ACHRNEWS

Frozen Food Warehouse Dries Up Icing

August 14, 2001
FabricAir's special high-velocity nozzles cover the entire freezer doorway with dry air to eliminate ice build-ups.

Bradenton, FL - Ice build-up from infiltrating humid outdoor air is an ongoing problem that increases annual maintenance costs and liability insurance coverage by tens of thousands of dollars for frozen food warehouses.

These commercial facilities traditionally rely on heated high-speed freezer entrance doors to address ice and snow accumulation when humid outdoor air mixes with the freezer's -10 degrees Farenheit conditions.

In dry climates, a freezer entrance door adequately maintains desired conditions and conserves energy. In Florida, however, where there's an American Society of Heating, Refrigerating, and Air Conditioning Engineers (ASHRAE) 0.4% design dew point of 79 degrees Farenheit and a humidity ratio of 151 grains/lb., heated freezer entrance doors can't eliminate ice build-ups.

Mechanical engineer, Gary Evans, manager of HVAC sales at manufacturer's representative/distributor, System Components Corp., Ocala, FL, teamed up with HVAC contractor, Bentzel Mechanical, St. Petersburg, FL, to solve incessant ice build-ups at a Bradenton, FL-based 320,000-square-foot refrigerated warehouse. The duo used a combination of desiccant equipment and fabric duct air distribution as an energy-saving, maintenance-cutting supplement to heated freezer entrance doors.

Bentzel Mechanical installed a desiccant dehumidifier Model F-30 FreezAires (400lbs./hr. of moisture removing capacity) by Munters-North American Dehumidification Division, Amesbury, Mass. Meanwhile, Evans designed the air distribution system featuring custom-engineered fabric duct manufactured by FabricAir Inc., Louisville, KY.

Using a desiccant system and industrial-grade fabric duct to distribute dehumidified air is a unique solution to this age-old problem, however, the projected two-year payback on the $130,000 project and the concept's efficiency is now getting attention from other Florida refrigerated warehouse facility operators. The payback comes from an 80 percent reduction in costly semi-daily defrost cycles for each of the 140,000-square-foot freezer/cooler's 21 evaporator coils and dozens of rooftop condensing coils. Now the Bradenton plant has reduced the ammonia refrigeration system's defrost cycles to only once per week. The energy saved from reduced defrost cycles was initially estimated by Evans and verified by a Florida Power and Light energy audit.

The payback doesn't include estimates of an additional $50,000 annual savings for ice removal on the 40 X 360-foot trucking dock that was previously performed with in-house maintenance people, according to Evans. Ice had regularly accumulated on the floor and ceilings as far as 20 feet from each of the four 14 X 8foot automatic entry freezer door thresholds. "With the new desiccant and fabric ductwork system, we reduced relative humidity from worse case scenarios of 90% to a constant everyday 40% R.H." said Evans.

The five-year-old facility saved an additional $90,000 by not installing a supplementary heated vestibule system estimated at $240,000. "Heated vestibules don't completely eliminate the ice like a desiccant system can," added Evans. "Granted, a desiccant system uses natural gas that raises our utility costs, but that expenditure is saved with a reduced electrical load needed from limited defrost cycles in a less humid atmosphere. Heated vestibules would not offer this advantage."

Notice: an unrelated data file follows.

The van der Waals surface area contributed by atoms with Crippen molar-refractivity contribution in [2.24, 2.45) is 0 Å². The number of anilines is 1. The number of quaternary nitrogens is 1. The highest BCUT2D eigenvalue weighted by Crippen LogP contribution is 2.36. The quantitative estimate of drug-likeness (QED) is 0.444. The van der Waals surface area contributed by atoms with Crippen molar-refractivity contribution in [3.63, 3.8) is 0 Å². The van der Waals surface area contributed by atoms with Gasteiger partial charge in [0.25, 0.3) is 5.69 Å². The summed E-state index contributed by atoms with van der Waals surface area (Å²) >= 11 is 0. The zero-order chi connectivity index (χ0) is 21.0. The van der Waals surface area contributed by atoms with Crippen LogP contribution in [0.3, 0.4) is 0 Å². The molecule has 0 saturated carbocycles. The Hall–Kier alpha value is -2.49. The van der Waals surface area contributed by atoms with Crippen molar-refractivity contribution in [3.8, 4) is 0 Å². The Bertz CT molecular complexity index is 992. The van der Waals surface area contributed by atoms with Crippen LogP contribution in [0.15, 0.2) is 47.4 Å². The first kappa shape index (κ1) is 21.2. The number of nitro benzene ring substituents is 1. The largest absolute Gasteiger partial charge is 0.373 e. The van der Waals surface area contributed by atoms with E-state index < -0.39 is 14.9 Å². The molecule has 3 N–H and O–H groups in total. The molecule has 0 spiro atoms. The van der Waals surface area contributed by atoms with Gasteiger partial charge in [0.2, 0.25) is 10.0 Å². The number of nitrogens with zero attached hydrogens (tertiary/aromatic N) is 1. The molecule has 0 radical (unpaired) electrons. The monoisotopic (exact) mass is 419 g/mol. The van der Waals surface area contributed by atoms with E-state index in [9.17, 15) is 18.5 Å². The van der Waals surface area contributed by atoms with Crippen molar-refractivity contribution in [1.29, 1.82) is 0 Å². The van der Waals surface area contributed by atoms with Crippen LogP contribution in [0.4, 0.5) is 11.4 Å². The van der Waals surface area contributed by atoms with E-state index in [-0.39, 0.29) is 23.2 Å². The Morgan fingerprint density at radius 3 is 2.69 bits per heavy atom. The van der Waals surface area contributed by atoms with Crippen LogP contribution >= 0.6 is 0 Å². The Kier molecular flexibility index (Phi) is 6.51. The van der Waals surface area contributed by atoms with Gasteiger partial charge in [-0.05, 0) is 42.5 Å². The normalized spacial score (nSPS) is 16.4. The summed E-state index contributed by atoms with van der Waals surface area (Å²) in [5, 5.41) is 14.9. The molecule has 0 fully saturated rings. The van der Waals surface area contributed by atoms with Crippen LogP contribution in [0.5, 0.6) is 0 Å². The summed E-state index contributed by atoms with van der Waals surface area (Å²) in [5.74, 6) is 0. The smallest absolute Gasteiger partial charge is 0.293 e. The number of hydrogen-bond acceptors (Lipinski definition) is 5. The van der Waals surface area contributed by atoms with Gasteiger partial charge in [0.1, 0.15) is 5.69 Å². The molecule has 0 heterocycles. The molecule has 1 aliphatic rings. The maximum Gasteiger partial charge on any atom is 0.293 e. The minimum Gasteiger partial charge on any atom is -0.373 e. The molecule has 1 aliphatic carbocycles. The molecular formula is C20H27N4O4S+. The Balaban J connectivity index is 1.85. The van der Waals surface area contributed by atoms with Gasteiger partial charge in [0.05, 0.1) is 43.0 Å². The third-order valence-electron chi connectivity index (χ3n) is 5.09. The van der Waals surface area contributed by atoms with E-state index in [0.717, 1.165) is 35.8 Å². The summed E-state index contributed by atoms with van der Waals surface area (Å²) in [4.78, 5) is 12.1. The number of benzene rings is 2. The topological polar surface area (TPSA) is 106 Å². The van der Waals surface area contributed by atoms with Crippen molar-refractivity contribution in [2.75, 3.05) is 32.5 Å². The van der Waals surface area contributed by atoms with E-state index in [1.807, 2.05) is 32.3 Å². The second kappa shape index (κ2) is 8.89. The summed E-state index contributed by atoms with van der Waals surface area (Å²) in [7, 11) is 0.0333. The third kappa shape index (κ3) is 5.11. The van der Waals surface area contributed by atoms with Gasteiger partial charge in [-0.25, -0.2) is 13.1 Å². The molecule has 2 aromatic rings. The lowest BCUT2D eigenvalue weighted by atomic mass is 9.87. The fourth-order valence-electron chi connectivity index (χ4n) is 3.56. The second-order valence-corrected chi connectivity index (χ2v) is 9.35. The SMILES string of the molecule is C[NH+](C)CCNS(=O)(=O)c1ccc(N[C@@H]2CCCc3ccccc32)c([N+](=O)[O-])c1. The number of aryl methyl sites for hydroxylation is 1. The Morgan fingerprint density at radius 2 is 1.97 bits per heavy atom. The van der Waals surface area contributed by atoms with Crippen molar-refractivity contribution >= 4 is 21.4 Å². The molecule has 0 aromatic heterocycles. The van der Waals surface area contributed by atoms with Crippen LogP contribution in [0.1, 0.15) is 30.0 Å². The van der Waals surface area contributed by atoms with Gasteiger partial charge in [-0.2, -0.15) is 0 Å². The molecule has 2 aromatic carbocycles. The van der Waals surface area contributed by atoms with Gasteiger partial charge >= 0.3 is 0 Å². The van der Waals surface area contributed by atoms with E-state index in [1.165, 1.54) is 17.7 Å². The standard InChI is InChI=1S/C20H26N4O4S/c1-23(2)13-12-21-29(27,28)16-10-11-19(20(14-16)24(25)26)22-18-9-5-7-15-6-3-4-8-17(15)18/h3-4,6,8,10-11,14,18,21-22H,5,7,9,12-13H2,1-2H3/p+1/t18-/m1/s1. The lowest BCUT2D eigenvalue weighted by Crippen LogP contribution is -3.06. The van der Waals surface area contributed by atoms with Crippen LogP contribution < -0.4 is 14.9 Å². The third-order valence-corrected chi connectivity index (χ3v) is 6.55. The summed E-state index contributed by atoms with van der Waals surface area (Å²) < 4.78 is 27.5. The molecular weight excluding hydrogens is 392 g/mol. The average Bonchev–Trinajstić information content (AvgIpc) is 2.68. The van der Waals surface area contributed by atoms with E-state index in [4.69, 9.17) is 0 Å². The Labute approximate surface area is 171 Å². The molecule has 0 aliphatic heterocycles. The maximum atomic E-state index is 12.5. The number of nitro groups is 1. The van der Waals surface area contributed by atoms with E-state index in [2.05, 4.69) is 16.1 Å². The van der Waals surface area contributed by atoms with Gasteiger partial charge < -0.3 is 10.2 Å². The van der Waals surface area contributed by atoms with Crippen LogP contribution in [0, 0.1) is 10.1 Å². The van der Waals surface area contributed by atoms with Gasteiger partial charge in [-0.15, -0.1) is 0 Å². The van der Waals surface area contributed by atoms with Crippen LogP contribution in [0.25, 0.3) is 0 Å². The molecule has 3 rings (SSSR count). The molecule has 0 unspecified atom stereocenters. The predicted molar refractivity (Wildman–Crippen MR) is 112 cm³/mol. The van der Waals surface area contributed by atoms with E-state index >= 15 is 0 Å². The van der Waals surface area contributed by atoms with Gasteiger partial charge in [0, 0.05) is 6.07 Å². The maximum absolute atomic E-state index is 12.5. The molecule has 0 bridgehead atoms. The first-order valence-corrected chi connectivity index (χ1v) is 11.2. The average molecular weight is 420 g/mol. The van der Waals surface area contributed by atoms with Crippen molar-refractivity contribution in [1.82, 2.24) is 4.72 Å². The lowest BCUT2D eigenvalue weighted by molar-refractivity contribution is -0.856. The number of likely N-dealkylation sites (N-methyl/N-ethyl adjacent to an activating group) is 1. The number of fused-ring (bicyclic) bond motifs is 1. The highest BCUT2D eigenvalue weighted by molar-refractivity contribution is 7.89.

Bentzel Mechanical installed the 10,000-cfm desiccant system and subcontracted the fabrication of the sheet metal supply and return to Express Metals, St. Petersburg, FL. The supply duct connects the rooftop desiccant unit to the 140-foot-long run of 42-inch-diameter fabric duct that runs just above the four freezer doors. The project also includes 180 feet of 40 X 24-inch metal return duct with 12 grills that are spread evenly along the 23 truck dock openings.

Typically, fabric duct distributes air through fabric permeability and/or linear diffusers.

Fabric duct offsets take dry air from the main trunk line and distributes it at each freezer entrance.

In the Bradenton facility's case however, the permeability was designed by FabricAir's custom engineering department to control static pressure. Above each freezer door, an eight-foot-long section of fabric duct has 120 plastic, narrow-throw air nozzles that bathe the floor and door hardware with dry air. "This is our second experience with fabric duct and we're now considering it in an ice rink application," said Doug Peregoy, senior vice president, Bentzel Mechanical. "I think fabric duct has a real future here in the U.S. because it can be installed in 80 percent less time and is cheaper than metal duct."

The Bradenton plant manager also likes the aesthetic appearance and the easy maintenance that accompanies fabric duct. FabricAir used custom coloring to match the firm's corporate blue color. Fabric duct simply springs back to its original shape when bumped by objects such as forklifts or pallets, whereas metal duct is permanently damaged. In the inevitable event of a forklift irreversibly damaging the duct, the plant's maintenance department has replacement sections in stock that his maintenance crew can install in less than one hour. A damaged metal duct however, would require a system shutdown and repairs by a sheet metal contractor.

The maintenance department also plans to clean the duct routinely, because disassembling, cleaning, and replacing can be accomplished with in-house maintenance staff in an estimated four-hour period.

Using a desiccant and fabric ductwork system to eliminate ice build-up is just another example of how high technology is improving the food warehousing and distribution industry.

Publication date: 08/13/2001